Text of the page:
You may also check out the Greater Tampa Bay Realtor's website to get a sample of Florida's real estate market:

The FL market is one of the main markets hit by the sub-prime crash. I was keeping track of a few home prices and two homes on my list went down from $249,000 to $239,000 and $242,000 to $230,000 in a two month time span. Some inventory homes went down from $350,000 to $250,000. The foreclosure rates are also going up. Because of this, banks have tightened lending requirements and eliminated some of the fancy mortgage options like unconventional ARMs and interest only loans.
BubbaWoo 33 | 3,510
27 Aug 2007 #86
thanks for the info Qacer - fortunately the market im looking at is pretty much the only one that has risen in recent months... oh yes indeedy!

just replied to your PM
grovesofacadem 2 | 1
29 Aug 2007 #87
Basically, the non-US financial institutions that were buying the sub-prime mortgages kept on buying and others in turn were attracted to the high initial returns (some lured by pure greed, no doubt, but having little idea of the riskiness of the venture).

However, the US economy is still pretty strong, unemployment is low, creditworthy borrowers can still get home loans at comparatively low rates (remember the Carter administration, anyone?), and in some areas home sales are now actually rising. Here in the Midwest, we had seen in the past year or so some folks sell their tiny California or Northeast homes on postage-stamp size lots for, say, $900K, then buy a home here with twice the sq. footage on about 20 acres on a lake in the Ozarks, and still have half the proceeds to play around with or invest! Now California homes are getting harder to sell, so we are not seeing so many out of state buyers for our high-end homes.

Flying into Gdansk last week, I saw tons of building going on in subdivisions - large homes on big lots. However, Bubbawoo is "right on the money" in buying older properties and refurbishing them either for resale or rental. I am seeing formerly rundown parts of town here in Missouri becoming revitalized by such developers, with gang members moving out as young families move in. 85% of the real estate transactions here are for properties listed at $150,000 or less. 4 years ago, I bought a 600sqft one bedroom house for $30,000, gutted it, rewired it, etc. and could now get double if I put it on the market. Our waterfront acre on the Gulf of Mexico we bought 10 years ago for $18K. Last year a guy bought his acre (not on the water) for $750K.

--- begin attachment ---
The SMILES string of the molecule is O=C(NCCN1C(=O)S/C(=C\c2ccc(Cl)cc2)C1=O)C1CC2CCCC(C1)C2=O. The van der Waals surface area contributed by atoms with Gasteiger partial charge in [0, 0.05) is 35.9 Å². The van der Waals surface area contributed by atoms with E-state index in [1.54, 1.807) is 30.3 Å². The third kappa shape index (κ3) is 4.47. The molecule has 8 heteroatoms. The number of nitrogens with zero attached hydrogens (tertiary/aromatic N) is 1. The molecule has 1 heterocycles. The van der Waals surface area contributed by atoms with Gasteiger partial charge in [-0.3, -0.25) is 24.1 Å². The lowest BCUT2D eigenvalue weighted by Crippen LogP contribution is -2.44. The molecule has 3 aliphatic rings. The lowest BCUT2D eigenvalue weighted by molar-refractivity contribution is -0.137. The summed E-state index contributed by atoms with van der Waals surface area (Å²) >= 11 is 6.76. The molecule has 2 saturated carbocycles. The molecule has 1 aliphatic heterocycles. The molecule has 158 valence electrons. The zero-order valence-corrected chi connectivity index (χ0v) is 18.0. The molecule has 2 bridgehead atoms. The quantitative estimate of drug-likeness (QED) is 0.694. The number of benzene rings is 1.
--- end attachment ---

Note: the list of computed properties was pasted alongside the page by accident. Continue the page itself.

So either buy it and sit on it till it appreciates, or buy run-down properties and use your own sweat equity to help them appreciate. The old mantra is still true, though - "Location, location, location", and I have to say that the Tri-Cities is one of the nicest locations I have seen in a while! I'll be back, but first I'll do my research and get my team together.

I'm new to this forum, but I do appreciate it when members refrain from personal attacks.
Giles
12 Sep 2007 #88
Hmm... well i don't know much about anything, however. i do know that the two properties i've brought and paid for have in three years or so made decent returns. The little flat i brought last year for 77,000 zl is now valued at 189,000 zl. So i reckon thats good.

Finally i know bubba better than most on this forum since and he does know what he is doing. And yes Lef is very ignorant.

A brief aside, the other week i refused 6 australians entry to my nightclub in London, when the asked me why, i replied "because you are Australian". Aussie arrogance especially those in london, is unbelievable. They are aggressive, arrogant rude and often violent. I'm pleased to say i have had the pleasure of punching and stamping on many many Aussie heads. (New Zealanders however, are a completely different bunch and are generally polite and decent people.)

To all you decent Australians out there I apologies for my rantings, but the majority of your country men are like chavvy Brits. Kunts
davidpeake 14 | 451
12 Sep 2007 #89
To all you decent Australians out there I apologies for my rantings, but the majority of your country men are like chavvy Brits. Kunts

What a load of ******** Giles
Spook
12 Sep 2007 #90
There are a lot of very visable Aussies all over London who tend to behave like the worst of British stag parties every time they go out - they are loud, aggressive, rude and arrogant as Giles suggests... furthermore, they tend to get most uppity when decent British folk, like myself, point out that Australians are decended from British cast-offs and that many of them have a strange penchant for beastiality, as recorded for prosperity in the well known ditty by Rolf Harris